True, and I -could- travel in a sealed tube at lethal speeds, breathing in
other peoples farts, or I -could- (maybe, one day) saunter out onto the
viewing deck with a gin and tonic and relax in a comfortable deck chair as I
watch the world go by. I'm too old to hurry.
I've never been convinced that any shape other than used in the twenties
and thirties has any real advantage.
The airship has some fundamental advantages for air travel at speeds
below 100 mph. It has the same efficiency equation as a super-tanker. I
see it viable for cargo, and possibly passenger carrying at a low price
for a longer trip time than current airliners.
Big problem is that it would take a lot of capital and the payback would
be slow. I don't see any reason a cargo airship could not be lifted by
hydrogen, but a passenge ship would probably need helium.
BTW, at least two airship kits currently available. I built the
Lindenberg Graf Zeppelin, and have the Glencoe Navy blimp kit in the que
to my workbench.
...personally, I hate gin...but as long as I have a window seat, I can
still buy a beverage of my choice and look out the window...biz-class on
a 777 rocks - particularly on a trip from LA to Stockholm.
I travel on biz so much that I look to NOT traveling at all as being my
"vacation", so I don't really care much "how" I travel. But it would be
pretty cool to be able to make a trans-lant crossing on a real, genuine
Zeppelin - not a saucer.
: be slow. I don't see any reason a cargo airship could not be lifted by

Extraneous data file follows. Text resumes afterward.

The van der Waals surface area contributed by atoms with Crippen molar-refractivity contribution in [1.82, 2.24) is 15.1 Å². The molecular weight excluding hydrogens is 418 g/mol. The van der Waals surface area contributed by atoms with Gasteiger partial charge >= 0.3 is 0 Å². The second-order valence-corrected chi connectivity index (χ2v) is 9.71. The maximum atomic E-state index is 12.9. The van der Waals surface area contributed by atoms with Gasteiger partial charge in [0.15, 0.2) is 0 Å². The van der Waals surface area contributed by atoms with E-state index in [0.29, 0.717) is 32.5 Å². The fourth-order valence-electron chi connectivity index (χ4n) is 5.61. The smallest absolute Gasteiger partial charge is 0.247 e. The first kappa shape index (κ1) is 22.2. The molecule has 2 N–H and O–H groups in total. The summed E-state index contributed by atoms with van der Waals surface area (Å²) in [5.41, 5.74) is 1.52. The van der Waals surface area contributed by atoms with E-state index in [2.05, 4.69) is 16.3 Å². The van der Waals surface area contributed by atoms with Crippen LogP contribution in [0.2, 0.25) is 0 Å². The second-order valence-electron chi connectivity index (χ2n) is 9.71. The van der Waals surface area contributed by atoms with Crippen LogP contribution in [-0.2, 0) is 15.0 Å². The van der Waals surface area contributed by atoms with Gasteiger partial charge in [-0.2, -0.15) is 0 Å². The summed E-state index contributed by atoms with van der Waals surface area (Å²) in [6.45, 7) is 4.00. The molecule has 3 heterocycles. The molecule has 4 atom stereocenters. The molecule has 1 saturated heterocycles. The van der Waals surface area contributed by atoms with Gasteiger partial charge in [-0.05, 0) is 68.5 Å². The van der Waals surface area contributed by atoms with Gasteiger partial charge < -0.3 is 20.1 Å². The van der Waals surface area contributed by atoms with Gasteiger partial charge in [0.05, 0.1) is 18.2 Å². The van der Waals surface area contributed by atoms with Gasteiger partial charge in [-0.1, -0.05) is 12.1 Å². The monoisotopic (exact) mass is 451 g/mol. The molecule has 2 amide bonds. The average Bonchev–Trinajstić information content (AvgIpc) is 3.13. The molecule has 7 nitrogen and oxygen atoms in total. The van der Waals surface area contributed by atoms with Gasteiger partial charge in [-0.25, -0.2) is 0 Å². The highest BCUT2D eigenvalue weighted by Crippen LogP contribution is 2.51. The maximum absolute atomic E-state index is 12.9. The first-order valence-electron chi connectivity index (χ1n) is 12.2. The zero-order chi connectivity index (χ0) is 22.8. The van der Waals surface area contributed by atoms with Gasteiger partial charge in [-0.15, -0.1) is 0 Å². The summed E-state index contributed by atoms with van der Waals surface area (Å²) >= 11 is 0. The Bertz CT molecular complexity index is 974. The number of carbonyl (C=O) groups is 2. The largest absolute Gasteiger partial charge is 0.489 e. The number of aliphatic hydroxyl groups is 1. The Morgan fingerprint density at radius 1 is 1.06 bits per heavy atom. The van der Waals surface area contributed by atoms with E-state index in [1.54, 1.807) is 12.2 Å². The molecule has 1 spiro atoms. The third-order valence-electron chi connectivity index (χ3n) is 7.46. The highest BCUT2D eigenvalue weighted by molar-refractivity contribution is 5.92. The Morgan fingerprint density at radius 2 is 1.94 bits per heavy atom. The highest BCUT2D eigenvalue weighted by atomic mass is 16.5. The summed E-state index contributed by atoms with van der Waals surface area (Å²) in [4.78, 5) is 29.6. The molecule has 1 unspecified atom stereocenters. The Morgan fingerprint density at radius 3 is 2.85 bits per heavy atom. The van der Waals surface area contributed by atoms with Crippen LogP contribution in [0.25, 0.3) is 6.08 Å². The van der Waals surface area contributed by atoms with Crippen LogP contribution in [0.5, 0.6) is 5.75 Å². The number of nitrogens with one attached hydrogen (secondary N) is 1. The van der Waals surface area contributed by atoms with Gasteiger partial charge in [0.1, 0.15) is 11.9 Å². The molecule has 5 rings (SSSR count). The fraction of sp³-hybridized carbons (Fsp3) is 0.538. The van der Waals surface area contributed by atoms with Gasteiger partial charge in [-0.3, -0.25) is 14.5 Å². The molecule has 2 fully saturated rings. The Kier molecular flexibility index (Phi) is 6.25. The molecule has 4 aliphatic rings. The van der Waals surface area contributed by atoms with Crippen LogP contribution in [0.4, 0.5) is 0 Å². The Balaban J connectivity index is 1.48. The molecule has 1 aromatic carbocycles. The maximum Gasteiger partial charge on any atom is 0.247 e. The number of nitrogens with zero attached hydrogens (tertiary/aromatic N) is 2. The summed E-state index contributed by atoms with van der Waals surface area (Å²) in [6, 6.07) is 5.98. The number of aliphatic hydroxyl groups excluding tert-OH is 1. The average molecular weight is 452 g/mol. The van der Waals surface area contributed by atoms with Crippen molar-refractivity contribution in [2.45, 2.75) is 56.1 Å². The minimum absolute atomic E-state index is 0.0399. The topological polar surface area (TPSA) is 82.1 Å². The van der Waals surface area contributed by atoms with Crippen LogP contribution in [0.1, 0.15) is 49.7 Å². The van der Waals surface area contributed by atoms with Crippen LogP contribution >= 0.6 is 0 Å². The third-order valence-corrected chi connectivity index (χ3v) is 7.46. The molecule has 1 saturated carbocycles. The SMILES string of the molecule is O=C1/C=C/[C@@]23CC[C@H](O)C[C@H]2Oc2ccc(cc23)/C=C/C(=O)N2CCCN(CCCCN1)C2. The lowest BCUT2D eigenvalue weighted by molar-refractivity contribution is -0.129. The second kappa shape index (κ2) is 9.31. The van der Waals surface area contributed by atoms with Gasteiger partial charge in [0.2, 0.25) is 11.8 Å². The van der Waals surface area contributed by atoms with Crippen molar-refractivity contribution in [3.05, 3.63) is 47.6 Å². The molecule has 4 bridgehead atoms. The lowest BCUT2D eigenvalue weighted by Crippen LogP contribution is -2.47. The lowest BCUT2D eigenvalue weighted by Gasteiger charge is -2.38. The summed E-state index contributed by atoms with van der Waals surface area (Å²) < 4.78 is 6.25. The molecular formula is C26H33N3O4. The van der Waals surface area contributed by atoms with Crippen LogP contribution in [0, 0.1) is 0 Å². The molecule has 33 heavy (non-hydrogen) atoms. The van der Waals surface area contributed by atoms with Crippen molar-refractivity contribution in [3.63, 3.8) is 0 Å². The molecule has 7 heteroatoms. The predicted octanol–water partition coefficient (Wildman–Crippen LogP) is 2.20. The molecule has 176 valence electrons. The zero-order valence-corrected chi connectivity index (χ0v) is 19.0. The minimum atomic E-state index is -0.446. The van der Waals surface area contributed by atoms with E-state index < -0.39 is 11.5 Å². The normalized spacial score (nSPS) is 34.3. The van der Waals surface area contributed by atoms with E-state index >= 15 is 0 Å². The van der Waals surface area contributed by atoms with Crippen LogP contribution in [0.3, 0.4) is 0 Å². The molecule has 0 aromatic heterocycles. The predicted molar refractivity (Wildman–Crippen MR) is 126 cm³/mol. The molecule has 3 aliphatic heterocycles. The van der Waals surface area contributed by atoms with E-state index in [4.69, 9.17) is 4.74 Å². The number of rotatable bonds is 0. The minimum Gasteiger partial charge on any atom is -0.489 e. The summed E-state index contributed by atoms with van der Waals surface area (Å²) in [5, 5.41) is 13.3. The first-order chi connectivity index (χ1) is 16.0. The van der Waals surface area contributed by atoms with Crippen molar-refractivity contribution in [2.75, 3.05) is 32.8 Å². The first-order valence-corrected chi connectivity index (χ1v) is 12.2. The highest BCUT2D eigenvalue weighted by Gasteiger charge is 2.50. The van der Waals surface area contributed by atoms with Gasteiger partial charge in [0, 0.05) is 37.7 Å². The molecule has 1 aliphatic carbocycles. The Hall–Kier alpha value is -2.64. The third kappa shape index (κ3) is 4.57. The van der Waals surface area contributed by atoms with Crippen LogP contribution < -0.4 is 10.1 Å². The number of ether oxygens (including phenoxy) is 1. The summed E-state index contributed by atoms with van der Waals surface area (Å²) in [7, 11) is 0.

: hydrogen, but a passenge ship would probably need helium.
Problem I see with hydrogen is that shipping insurance
would be very high if it were available at all.
If you can't get insurance on the cargo, your not going
to get many customers shipping their cargo, even at ruinously
cheap rates to cover the lack of insurance. Then your backers
are going to be howling...
=A0 =A0 =A0 =A0 =A0 =A0 =A0 =A0 =A0 =A0 Bruce
urden =A0 =A0Austin, TX.
Thinking about this, I'm not sure that I'd ~like~ to see these come
I mean, can you imagine a Zeppelin being bought by DHL? Even SLOWER
service in package delivery!
There is the sort of teardrop shape that is the optimum low drag shape
(the shape of many external tip or drop tanks).
However, the difference in drag between those and a cylinder with a good
aerodynamic nose and tail is likely not enough to pay off over the
increased production cost.
The neat thing about an airship, like a supertanker, is that drag is
only proportional to square of the length, while payload is proportional
to the cube. So if you make it big enough drag becomes less important.
Beyond a certain size, inertial forces dominate. It takes a lot of
power to get it moving (and to stop it) but it will almost coast forever :-)
However, Coriolis force is an inertial force, and the thing would then
want to keep turning right in northern hemispere :-) However, a bit of
rudder will hold it on course, and the rudder trim drag is an aero force
that is negligible anyway.
Unless operator could convince insurance companies that it is safe
enough. Many insurance companies have pretty good technical staff. We
have made great strides since the thirties in handling hydrogen. One aid
is to not vent it but recompress it instead.
They insured cargo planes fueled by gasoline, and gasoline is one wicked
fuel for safety. In earliest days of motorized vehicles the fuel
properties were indeed a big holdback to spark ignition engines, in
favor of steamers that could use kerosene, a much safer fuel. Yet we
learned to live with gasoline and even use it in consumer vehicles.